If you ask where would the war between the United States and Russia start at sea? The answer would be the following: in the Peter the Great Gulf. Because the US destroyer’s “John McCain” recent violation of Russian territorial waters in this region creates all the precursors for that.
The Russian Navy threatened to ram the USS John McCain after it aggressively passed into the country’s territorial waters near Peter the Great Bay off Vladivostok, after which it thankfully reversed its course.
A recurring pro-Kremlin disinformation narrative about encircled Russia.
The vessel (USS John McCain) mentioned in the article was performing what the US Navy describes as a freedom of navigation operation, or FONOP, in the vicinity of Peter the Great Gulf, which Russia claims as Russian territorial waters, but that the United States considers international waters.
According to a US Navy press release, in 1984 the then-Soviet Union declared a system of straight baselines along its coasts that included a baseline enclosing Peter the Great Gulf as internal waters. Russia has continued since making such excessive claim, but the United States contends that it includes more water than the country is entitled to claim under international law.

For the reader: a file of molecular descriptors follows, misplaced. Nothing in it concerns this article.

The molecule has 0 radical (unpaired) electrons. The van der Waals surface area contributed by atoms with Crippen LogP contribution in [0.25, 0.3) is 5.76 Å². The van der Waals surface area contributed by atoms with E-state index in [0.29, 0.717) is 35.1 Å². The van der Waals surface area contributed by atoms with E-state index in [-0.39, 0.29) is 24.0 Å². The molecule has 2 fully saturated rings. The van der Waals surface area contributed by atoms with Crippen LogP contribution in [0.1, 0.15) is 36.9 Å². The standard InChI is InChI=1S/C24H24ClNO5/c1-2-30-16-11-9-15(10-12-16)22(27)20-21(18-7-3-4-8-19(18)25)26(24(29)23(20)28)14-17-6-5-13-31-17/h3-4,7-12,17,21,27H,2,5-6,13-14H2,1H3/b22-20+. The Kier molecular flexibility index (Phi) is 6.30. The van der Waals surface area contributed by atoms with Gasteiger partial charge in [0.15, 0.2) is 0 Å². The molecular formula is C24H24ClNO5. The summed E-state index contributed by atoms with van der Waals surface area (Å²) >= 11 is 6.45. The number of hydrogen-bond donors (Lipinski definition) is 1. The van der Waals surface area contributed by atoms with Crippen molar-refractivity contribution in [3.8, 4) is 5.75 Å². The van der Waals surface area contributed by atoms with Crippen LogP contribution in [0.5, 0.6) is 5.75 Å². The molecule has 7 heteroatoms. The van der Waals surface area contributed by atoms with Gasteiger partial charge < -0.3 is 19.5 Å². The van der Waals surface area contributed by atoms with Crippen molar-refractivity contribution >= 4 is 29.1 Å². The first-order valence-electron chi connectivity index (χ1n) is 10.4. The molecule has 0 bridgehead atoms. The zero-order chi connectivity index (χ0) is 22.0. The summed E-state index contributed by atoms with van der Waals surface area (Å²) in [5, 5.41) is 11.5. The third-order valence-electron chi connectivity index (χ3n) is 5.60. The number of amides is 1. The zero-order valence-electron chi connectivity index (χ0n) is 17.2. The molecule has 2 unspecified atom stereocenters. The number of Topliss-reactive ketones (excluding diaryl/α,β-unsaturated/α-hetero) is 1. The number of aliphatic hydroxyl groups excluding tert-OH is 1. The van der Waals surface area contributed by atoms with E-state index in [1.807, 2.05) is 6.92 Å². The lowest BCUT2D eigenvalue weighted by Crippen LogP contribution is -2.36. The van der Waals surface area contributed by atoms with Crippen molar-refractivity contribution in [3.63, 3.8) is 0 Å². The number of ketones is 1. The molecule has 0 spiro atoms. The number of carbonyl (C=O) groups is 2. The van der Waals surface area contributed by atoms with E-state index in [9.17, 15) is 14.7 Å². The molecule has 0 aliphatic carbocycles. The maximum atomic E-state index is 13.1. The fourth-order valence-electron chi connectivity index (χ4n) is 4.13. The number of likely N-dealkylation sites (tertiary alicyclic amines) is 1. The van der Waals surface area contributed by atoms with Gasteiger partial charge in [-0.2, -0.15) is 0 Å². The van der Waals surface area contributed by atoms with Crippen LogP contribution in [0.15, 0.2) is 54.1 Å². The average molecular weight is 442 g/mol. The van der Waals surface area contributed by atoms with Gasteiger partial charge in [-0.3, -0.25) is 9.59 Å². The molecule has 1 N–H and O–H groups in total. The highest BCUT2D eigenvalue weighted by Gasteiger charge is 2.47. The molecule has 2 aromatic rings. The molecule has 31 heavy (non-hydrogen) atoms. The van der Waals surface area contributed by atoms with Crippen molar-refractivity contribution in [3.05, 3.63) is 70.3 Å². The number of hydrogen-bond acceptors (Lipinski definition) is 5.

The Soviet Union first claimed Peter the Great Bay as a historic bay by a 1957 Decree. The United States protested the claim that same year, as did Japan, the United Kingdom, France, Canada, Sweden, the Netherlands, and the Federal Republic of Germany. The 106-mile closing line is, at one point, more than 20 miles from any land territory, and 47 miles seaward from Vladivostok, an important Soviet naval base in the past.
The international law of the sea as reflected in the 1982 Law of the Sea Convention provides for certain rights and freedoms and other lawful uses of the sea to all nations. The United States upholds these rights and freedoms as a matter of principle to preserve the freedom of the seas that is critical to global security, stability, and prosperity. The US Navy asserted that "as long as some countries continue to assert maritime claims that are inconsistent with international law as reflected in the 1982 Law of the Sea Convention and that purport to restrict unlawfully the rights and freedoms enjoyed by all States, the United States will continue to defend the rights and freedoms of the sea guaranteed to all".